Athens Philosophy Café in English

Our Philosophy Café is a monthly meeting to discuss some of the most challenging questions of philosophy at Lexi-Logos, a charming Language & Culture Center in Plaka, downtown Athens.

The aim of the Philosophy Café is to introduce different philosophical topics – mainly, but not only, from the Ancient Greek Philosophy – and to discuss them together with the participants in a free exchange of ideas.
The meetings start with a presentation by a professional philosopher about the month’s subject and are followed by an analysis and discussion with the participants.
Our Philosophy Café is open to everyone interested in philosophy.
The meetings are held in English. Residents from all over the world in Athens, visitors, and also Greeks are welcome!
The meetings start at 8.00 pm until 9.00 pm.

Wednesday Feb. 19, 2014 (8-9 pm):

What is a good life? Stoics on happiness and virtue

In our next meeting we will once more discuss what a good life is. This time we will consider the philosophy advanced by the Stoics. Although Stoicism is thought to be the opposite of Epicureanism, we will see that the philosophers gathered in the Stoa and those gathered in the Garden had many things in common. One of those aspects in common was the relevance they assigned to philosophy in the pursuit of a happy life. Both groups of philosophers assumed that we need an adequate and rational conception of the universe and of our psychology to free ourselves from emotions that make us unhappy. Another thing that both philosophical schools had in common was the role they gave to prudence and in general to virtue in the way to a happy existence.

One central idea, however, separated Epicureans from Stoics. While the former thought that pleasure was essential to lead a happy life, the latter insisted that what made a life happy was only the exercise of virtue. In this regard, the Stoics agreed with Aristotle: happiness is the result of the lifelong practice of our virtues or excellences.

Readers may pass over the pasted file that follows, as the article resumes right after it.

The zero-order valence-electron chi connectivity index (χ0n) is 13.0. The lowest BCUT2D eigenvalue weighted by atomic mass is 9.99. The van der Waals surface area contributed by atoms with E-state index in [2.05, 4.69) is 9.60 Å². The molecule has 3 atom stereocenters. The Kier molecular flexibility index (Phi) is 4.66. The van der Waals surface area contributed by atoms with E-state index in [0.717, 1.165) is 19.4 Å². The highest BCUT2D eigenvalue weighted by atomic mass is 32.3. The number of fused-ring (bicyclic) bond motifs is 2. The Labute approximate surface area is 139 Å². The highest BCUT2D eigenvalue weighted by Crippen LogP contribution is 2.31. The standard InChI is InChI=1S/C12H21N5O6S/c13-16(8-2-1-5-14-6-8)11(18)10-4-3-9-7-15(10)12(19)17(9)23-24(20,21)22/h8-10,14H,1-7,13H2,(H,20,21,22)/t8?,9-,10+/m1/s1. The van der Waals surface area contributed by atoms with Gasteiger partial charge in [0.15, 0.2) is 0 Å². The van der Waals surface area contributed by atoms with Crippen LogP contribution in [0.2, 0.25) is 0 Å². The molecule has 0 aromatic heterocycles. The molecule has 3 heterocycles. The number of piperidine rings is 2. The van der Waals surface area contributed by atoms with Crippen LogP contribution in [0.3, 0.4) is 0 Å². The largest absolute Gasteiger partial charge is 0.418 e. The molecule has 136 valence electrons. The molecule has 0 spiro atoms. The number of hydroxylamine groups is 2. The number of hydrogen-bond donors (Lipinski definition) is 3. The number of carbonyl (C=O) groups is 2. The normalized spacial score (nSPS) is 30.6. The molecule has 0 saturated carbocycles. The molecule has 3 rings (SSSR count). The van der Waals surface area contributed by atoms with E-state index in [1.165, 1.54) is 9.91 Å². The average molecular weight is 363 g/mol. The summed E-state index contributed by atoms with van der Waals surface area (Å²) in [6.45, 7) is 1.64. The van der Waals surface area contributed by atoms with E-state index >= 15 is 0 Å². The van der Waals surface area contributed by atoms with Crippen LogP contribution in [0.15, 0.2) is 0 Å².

When asked about the purpose of human life, the Stoics answered that it was ‘to live in agreement with nature.’ At first sight, this statement may sound strange to us. To be sure, it does not mean to abandon civilization and to go back to nature. According to Aristotle, the aim of life was the actualization of our intrinsic potentials and faculties. For the Stoics, instead, life’s purpose was to develop our moral and cognitive capacities so that we can become an integral part of the whole system of physis (nature). The harmony of the individual with the universe was considered to be our main aim and the true source of fulfillment.

But, how can we know when we are acting in agreement with nature and when not? And do pleasure and satisfaction play no role at all in a happy life? Moreover, is it desirable to get rid of all of our passions and emotions? Is it even possible to lead a life according to the teaching of Stoicism in our present days? Is there an afterlife for those who have been virtuous and wise in this life? These are some of the questions we will discuss on Wednesday, February 19, 2014, at Lexi-Logos.

I look forward to welcoming you there!

Marcos Breuer

Marcos Breuer is a Doctor of Philosophy. He studied Philosophy at the University of Cordoba, Argentina, and obtained his master's degree with a work on Norbert Elias’ philosophy of culture. He did his PhD at the University of Dusseldorf, Germany; in his dissertation he discussed the sociological assumptions underlying the current debate between utilitarianism and contractualism. After a three-year stay in Rome, he moved to Athens in 2009 where he works as a freelance author. He has published two books and many articles in different languages on ethics, philosophy, and literary criticism. He is currently working on a book about the ethical debate on euthanasia. Marcos Breuer regularly organizes private workshops on philosophy and Spanish language & culture, and works as a consultant in the field of cultural event management.